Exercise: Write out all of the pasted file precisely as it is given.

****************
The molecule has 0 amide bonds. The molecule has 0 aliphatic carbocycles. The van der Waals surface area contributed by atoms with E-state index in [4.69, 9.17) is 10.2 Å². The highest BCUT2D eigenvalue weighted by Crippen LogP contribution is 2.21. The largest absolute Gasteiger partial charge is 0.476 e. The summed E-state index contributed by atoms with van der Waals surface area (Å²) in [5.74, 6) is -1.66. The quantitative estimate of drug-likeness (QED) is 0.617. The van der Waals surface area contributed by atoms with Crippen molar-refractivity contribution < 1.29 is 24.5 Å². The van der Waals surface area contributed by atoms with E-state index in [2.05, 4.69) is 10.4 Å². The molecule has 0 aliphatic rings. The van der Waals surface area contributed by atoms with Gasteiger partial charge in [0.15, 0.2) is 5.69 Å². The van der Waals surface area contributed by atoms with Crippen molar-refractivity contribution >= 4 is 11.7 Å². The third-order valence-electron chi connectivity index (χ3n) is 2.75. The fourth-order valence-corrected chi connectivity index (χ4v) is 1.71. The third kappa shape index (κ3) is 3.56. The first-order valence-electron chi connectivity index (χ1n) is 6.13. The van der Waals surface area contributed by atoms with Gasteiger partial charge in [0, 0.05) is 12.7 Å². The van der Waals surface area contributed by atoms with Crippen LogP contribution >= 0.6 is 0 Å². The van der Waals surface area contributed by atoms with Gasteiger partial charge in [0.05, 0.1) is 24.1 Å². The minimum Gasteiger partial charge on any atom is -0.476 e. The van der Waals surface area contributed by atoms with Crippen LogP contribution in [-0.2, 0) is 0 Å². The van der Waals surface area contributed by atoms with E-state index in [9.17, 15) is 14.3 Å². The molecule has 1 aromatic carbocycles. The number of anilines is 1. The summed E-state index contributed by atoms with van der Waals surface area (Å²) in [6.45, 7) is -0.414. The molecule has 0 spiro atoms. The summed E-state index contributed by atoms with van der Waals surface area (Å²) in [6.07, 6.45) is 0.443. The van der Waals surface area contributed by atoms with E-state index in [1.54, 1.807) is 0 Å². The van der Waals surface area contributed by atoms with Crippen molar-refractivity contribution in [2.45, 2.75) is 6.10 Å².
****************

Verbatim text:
The molecule has 0 amide bonds. The molecule has 0 aliphatic carbocycles. The van der Waals surface area contributed by atoms with E-state index in [4.69, 9.17) is 10.2 Å². The highest BCUT2D eigenvalue weighted by Crippen LogP contribution is 2.21. The largest absolute Gasteiger partial charge is 0.476 e. The summed E-state index contributed by atoms with van der Waals surface area (Å²) in [5.74, 6) is -1.66. The quantitative estimate of drug-likeness (QED) is 0.617. The van der Waals surface area contributed by atoms with Crippen molar-refractivity contribution < 1.29 is 24.5 Å². The van der Waals surface area contributed by atoms with E-state index in [2.05, 4.69) is 10.4 Å². The molecule has 0 aliphatic rings. The van der Waals surface area contributed by atoms with Gasteiger partial charge in [0.15, 0.2) is 5.69 Å². The van der Waals surface area contributed by atoms with Crippen molar-refractivity contribution >= 4 is 11.7 Å². The third-order valence-electron chi connectivity index (χ3n) is 2.75. The fourth-order valence-corrected chi connectivity index (χ4v) is 1.71. The third kappa shape index (κ3) is 3.56. The first-order valence-electron chi connectivity index (χ1n) is 6.13. The van der Waals surface area contributed by atoms with Gasteiger partial charge in [0, 0.05) is 12.7 Å². The van der Waals surface area contributed by atoms with Crippen LogP contribution >= 0.6 is 0 Å². The van der Waals surface area contributed by atoms with Gasteiger partial charge in [0.05, 0.1) is 24.1 Å². The minimum Gasteiger partial charge on any atom is -0.476 e. The van der Waals surface area contributed by atoms with Crippen LogP contribution in [-0.2, 0) is 0 Å². The van der Waals surface area contributed by atoms with E-state index in [9.17, 15) is 14.3 Å². The molecule has 1 aromatic carbocycles. The number of anilines is 1. The summed E-state index contributed by atoms with van der Waals surface area (Å²) in [6.45, 7) is -0.414. The molecule has 0 spiro atoms. The summed E-state index contributed by atoms with van der Waals surface area (Å²) in [6.07, 6.45) is 0.443. The van der Waals surface area contributed by atoms with E-state index in [1.54, 1.807) is 0 Å². The van der Waals surface area contributed by atoms with Crippen molar-refractivity contribution in [2.45, 2.75) is 6.10 Å².